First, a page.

Cytoscape 3.5.1 software [41] (http://www.cytoscape.org/) was used to construct all of the above networks. Cytoscape is bioinformatics analysis software that is applied to visual biological pathways and intermolecular interaction networks. Cytoscape provides a set of basic data integration, analysis, and visualization functions to analyze complex networks. For each node in the interaction network, a significant parameter “Degree” is calculated to evaluate its topological features. A degree is defined as the number of edges to node i [41, 42]. The higher the degree is, the more important the node is.

2.6. Molecular Docking Simulation

SystemsDock [43] (http://systemsdock.unit.oist.jp/iddp/home/index) is an emerging web server for network pharmacology-based prediction and analysis and illustrates the mechanism of ligand acting on a complex molecular network by applying high-precision docking simulation and molecular pathway map. The docking score of systemsDock is a negative logarithm of the experimental dissociation/inhibition constant (pKd/pKi), which can directly indicate the binding strength [44]. We used systemsDock to evaluate the binding potential between selected targets and corresponding compounds in the compound-LC target network.

2.7. Gene Ontology and Pathway Enrichment

To illustrate the role of potential targets in gene function and signal pathways, we used the Database for Annotation, Visualization and Integrated Discovery [45] (DAVID, https://david.ncifcrf.gov/) to perform Gene Ontology (GO) function enrichment analysis and Kyoto Encyclopedia of Genes and Genomes (KEGG) pathway enrichment analysis of genes in the compound-LC target network.

3. Results

3.1. Compound-Putative Target Network

The details of the 16 compounds in CKI are described in Supplementary Table S1. And these compounds were clustered into 5 clusters (Figure 2). As shown in Figure 3, the compound-putative target network included 196 nodes (16 compound nodes and 180 putative target nodes) and 326 edges. In this network, many putative targets were regulated by multiple compounds. For example, CHRNA4 and CHRNB2 were modulated by matrine, oxymatrine, and so on. In addition, network analysis showed that the average degree value of compounds was 20.38, indicating the properties of multitargets of CKI in treating LC. Notably, there were 3 compounds with degree ≥ 20.38, namely, adenine (degree = 72), matrine (degree = 21), and oxymatrine (degree = 21), demonstrating their significance in the network.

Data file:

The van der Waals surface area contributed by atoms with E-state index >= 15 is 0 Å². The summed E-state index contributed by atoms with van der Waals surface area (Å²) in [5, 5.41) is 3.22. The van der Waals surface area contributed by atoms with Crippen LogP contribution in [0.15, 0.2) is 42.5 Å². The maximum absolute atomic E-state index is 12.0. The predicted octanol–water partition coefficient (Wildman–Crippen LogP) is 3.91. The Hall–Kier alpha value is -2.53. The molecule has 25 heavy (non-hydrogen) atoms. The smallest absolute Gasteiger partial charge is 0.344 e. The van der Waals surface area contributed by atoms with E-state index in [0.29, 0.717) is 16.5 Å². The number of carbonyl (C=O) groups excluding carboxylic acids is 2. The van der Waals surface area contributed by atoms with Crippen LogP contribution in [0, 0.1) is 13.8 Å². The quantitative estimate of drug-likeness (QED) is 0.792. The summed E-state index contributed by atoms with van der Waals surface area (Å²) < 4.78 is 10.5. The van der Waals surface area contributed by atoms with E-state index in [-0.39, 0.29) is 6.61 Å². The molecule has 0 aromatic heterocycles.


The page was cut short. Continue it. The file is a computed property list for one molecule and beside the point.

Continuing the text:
3.2. PPI Network of LC Targets

A total of 97 LC targets were retrieved from the TTD and OMIM databases (as shown in Supplementary Table S2). In Figure 4, the PPI network of LC targets was composed of 188 LC-related genes and 2019 LC-associated PPIs. Three topological features of each node in the network were calculated to find the major nodes. Ultimately, 26 nodes with an average degree value ≥ 21.48, betweenness ≥ 0.01251 and closeness ≥ 0.4547 were selected as major nodes (the details about the information of 26 nodes are described in Supplementary Table S3). Therefore, these genes might be the key genes in the development of LC.

3.3. Compound-LC Target Network

The compound-LC target network is shown in Figure 5 and includes 39 nodes (12 compound nodes and 27 target nodes) and 41 edges. The network showed that the 27 notes might serve as potential targets of CKI for treating LC (Supplementary Table S4). To find the major nodes, we selected 8 targets based on an average value of degree ≥ 1.52, namely, neuronal acetylcholine receptor subunit alpha-3 (CHRNA3), D(2) dopamine receptor (DRD2), protein kinase C alpha type (PRKCA), cyclin-dependent kinase 1 (CDK1), cyclin-dependent kinase 2 (CDK2), neuronal acetylcholine receptor subunit alpha-5 (CHRNA5), interstitial collagenase (MMP1), and matrix metalloproteinase-9 (MMP9), indicating that they were likely to be potential targets of CKI for the treatment of LC. In addition, 6 compounds were selected with degree ≥ 3, such as adenine, macrozamin, matrine, oxymatrine, baptifoline, and N-methylcytisine, illustrating that these compounds were likely to be key compounds of CKI in treatment for LC.

3.4. Molecular Docking Verification